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Book Review: The Heart and the Fist

Eric Greiten’s book The Heart and the Fist is his account of his personal journey from university student and volunteer aid worker to Navy Seal and the founder of The Mission Continues, a non-profit that works with wounded American veterans.  There are not many books about which I would say I “can’t put down, “ but this one definitely fell into that category.


Greiten seems to have fit many lives into one, and at times almost seems to be living two different lives simultaneously. After early experiences in China teaching English and learning Kung Fu, he begins his university studies at Duke. In between his classes he receives a very different kind of education in the boxing gym, while at the same time spending his summers in conflict zones and development destinations around the world. He files dispatches from Bosnia, Rwanda, Bolivia, and so on. After a while his story takes on a kind of Forest Gump quality: he’s in Galway when the Dayton Accords are signed, in Rwanda documenting the genocide, in India meeting Mother Teresa. Really?

As Greiten relates each of these experiences, he introduces the reader to a different facet of the challenges of humanitarian aid work: the great difficulty of really knowing the people and places foreigners seek to help, the tragedy of preventable deaths, the troubling reality of travelling across the world to help strangers and yet failing to fulfill responsibilities to loved one at home.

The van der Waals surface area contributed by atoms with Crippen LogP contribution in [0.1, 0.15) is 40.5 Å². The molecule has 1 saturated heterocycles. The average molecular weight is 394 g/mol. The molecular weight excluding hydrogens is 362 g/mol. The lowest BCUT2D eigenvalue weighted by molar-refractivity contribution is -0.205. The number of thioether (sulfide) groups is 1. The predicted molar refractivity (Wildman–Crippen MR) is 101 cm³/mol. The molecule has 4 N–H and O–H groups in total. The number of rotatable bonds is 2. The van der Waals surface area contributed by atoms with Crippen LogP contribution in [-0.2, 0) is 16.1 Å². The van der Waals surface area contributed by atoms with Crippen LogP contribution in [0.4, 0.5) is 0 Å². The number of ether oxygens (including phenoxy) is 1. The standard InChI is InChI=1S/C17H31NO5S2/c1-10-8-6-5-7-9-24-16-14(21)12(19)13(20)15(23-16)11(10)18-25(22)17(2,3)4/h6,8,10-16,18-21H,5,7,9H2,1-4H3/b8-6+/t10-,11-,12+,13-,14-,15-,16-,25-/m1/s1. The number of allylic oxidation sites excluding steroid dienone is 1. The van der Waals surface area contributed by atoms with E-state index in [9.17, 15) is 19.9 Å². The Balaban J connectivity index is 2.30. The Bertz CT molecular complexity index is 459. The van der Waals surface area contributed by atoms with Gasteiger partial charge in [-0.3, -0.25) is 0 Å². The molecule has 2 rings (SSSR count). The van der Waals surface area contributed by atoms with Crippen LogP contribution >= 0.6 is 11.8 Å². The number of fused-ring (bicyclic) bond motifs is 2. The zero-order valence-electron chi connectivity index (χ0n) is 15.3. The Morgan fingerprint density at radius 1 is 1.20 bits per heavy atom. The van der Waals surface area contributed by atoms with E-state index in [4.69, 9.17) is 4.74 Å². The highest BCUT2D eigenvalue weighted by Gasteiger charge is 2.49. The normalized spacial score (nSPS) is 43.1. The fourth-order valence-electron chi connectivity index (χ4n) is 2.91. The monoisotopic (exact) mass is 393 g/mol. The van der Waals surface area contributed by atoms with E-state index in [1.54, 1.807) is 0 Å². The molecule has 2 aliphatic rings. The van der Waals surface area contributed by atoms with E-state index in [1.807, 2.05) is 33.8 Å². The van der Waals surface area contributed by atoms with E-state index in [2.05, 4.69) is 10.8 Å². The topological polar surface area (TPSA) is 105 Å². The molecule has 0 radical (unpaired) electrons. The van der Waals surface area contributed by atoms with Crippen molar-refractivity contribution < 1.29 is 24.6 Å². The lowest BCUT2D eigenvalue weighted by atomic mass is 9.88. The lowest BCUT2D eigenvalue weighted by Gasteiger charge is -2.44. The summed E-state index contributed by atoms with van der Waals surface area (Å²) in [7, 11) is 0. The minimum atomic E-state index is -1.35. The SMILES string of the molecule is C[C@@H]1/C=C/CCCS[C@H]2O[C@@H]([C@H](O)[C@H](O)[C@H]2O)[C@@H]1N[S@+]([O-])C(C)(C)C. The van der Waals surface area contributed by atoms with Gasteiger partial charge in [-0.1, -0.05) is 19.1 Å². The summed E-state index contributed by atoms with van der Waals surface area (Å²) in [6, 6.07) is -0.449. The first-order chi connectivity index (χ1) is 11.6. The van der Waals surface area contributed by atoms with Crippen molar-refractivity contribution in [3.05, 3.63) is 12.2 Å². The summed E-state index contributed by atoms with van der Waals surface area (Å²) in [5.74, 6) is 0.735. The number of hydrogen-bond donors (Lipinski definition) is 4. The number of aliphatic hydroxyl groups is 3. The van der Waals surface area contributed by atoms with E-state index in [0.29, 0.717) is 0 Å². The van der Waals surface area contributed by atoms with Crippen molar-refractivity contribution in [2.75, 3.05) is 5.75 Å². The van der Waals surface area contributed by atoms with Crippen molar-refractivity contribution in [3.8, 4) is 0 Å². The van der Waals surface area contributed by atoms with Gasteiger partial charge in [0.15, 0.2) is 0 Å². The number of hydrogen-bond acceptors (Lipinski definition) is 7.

But this book is far more than a travelogue. While at Oxford, Greiten writes a thesis on effective aid and his adventures serve as a device to weave together the book’s philosophical questions: What does it mean to live a meaningful life? How is it possible to really help those in need? And the central question- what does it mean to serve others with both goodness and strength?

This final question is the one Greiten struggles with as he pursues humanitarian work and reflects on the failure of humanitarian agencies, the UN in particular, to intervene in time to “prevent the strong from massacring the weak.” It is this tension that leads him to enlist in the Navy with the goal of becoming a Navy Seal.

The story of this process makes up the second half of the book. His account of the brutal training Seals undergo is very moving and interesting, especially if the reader is not familiar with it. When Greiten deploys as a Seal, the focus shifts from “goodness” to “strength.” But, as might be expected, Greiten puts his humanitarian skills to good use as a Seal.

In the end, the book comes full circle as Greiten returns home to found a nonprofit, The Mission Continues, dedicated to helping wounded war vets find new ways to serve and give their lives meaning.

Greiten survives his humanitarian and military experiences with his idealism very much in tact, concluding that, “hard decisions are best made by good people, and that the best people can only be shaped by hard experience.”  He comes across as a genuinely humble person despite his many accomplishments.

I enjoyed this book quite a lot, and found Greiten’s combination of life experience and philosophical reflection to be both thought provoking and personally challenging. For anyone who wants a fast-moving read that also engages the questions of what it means to live life both meaningfully and well, this book should be on your list.


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